Monday marks what many hunters call Pennsylvania's unofficial holiday: the first day of rifle deer season.
The Newcomer clan from Paupack Township says the feast they really look forward to when Thanksgiving comes along is breakfast Monday morning. When the Monday after the holiday comes around, they always come to Spanky's Country Restaurant in Newfoundland before the deer hunting activities of the day.
"Even though you've hunted all your life, it's more this, a group of guys going out, family, friends, whatever. You talk to most hunting camps, it's the same way," said Barry Newcomer.
Several hunting camps or clubs with the same idea stopped into Spanky's for breakfast. The restaurant opened early for this first day of rifle deer hunting season. It's become a two-decade tradition for the restaurant and for folks who hunt this part of Wayne County.
"Everybody's in a good mood, everybody's excited, it's a lot of fun. It's high energy in here," said the restaurant's owner Rosalyn Otway.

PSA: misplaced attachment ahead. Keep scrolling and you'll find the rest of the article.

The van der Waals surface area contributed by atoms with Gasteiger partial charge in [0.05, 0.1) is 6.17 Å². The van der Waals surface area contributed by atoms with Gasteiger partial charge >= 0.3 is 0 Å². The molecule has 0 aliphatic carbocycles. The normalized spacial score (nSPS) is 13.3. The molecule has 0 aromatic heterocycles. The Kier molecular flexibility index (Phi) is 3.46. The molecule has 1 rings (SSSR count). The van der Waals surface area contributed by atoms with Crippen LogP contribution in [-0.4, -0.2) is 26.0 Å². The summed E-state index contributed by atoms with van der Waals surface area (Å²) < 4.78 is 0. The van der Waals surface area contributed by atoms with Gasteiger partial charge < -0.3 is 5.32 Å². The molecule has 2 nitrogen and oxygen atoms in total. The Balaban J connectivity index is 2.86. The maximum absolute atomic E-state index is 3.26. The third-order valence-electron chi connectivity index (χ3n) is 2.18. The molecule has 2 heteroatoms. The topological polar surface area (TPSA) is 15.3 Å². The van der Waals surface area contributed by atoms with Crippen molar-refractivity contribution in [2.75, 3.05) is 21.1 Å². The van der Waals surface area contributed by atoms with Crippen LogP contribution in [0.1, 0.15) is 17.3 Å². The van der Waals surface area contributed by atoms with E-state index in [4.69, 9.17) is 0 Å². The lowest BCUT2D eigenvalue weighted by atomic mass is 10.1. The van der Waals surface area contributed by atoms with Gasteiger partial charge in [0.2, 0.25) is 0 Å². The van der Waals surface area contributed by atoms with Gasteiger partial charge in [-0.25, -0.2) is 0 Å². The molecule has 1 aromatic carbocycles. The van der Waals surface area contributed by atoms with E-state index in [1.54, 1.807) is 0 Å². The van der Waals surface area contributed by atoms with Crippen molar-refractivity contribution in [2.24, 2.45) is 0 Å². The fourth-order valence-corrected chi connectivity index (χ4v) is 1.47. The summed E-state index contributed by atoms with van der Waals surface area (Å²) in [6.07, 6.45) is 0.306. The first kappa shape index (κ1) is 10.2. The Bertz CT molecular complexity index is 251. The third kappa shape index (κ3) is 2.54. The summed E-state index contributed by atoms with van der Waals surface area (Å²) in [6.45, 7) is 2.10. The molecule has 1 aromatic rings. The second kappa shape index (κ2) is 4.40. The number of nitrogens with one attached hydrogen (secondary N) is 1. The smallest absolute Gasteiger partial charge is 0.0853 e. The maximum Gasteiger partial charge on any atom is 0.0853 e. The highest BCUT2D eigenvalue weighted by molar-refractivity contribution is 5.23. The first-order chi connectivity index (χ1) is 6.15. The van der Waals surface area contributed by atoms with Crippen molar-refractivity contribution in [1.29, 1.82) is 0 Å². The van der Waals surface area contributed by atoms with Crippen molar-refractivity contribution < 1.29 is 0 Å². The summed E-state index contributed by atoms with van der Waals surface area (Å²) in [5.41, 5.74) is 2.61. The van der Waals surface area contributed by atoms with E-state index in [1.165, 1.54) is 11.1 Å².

The diner was empty by sunrise when the season officially begins. Hunters have two weeks to bag one doe and one buck.
When successful hunters start bringing their deer out of the woods, there is a place in Wayne County hunters can go if they want to make sure all that meat goes to good use.
Frank Zarcone, who runs a deer cutting business outside Honesdale, is one of a few meat processors in our area who participates in a statewide Game Commission program called "Hunters Sharing the Harvest."
He's only processed two deer so far. But, he said by the end of the season his freezer will be full of venison that will go to families in need.
"I process the deer and it all goes to the Honesdale Food Pantry, so it's all distributed locally," Zarcone said.
Zarcone said by the end of the two weeks, a few hundred pounds of meat will be donated to the food pantry in Wayne County alone.
You can find more information on "Hunters Sharing the Harvest" here: http://www.sharedeer.org/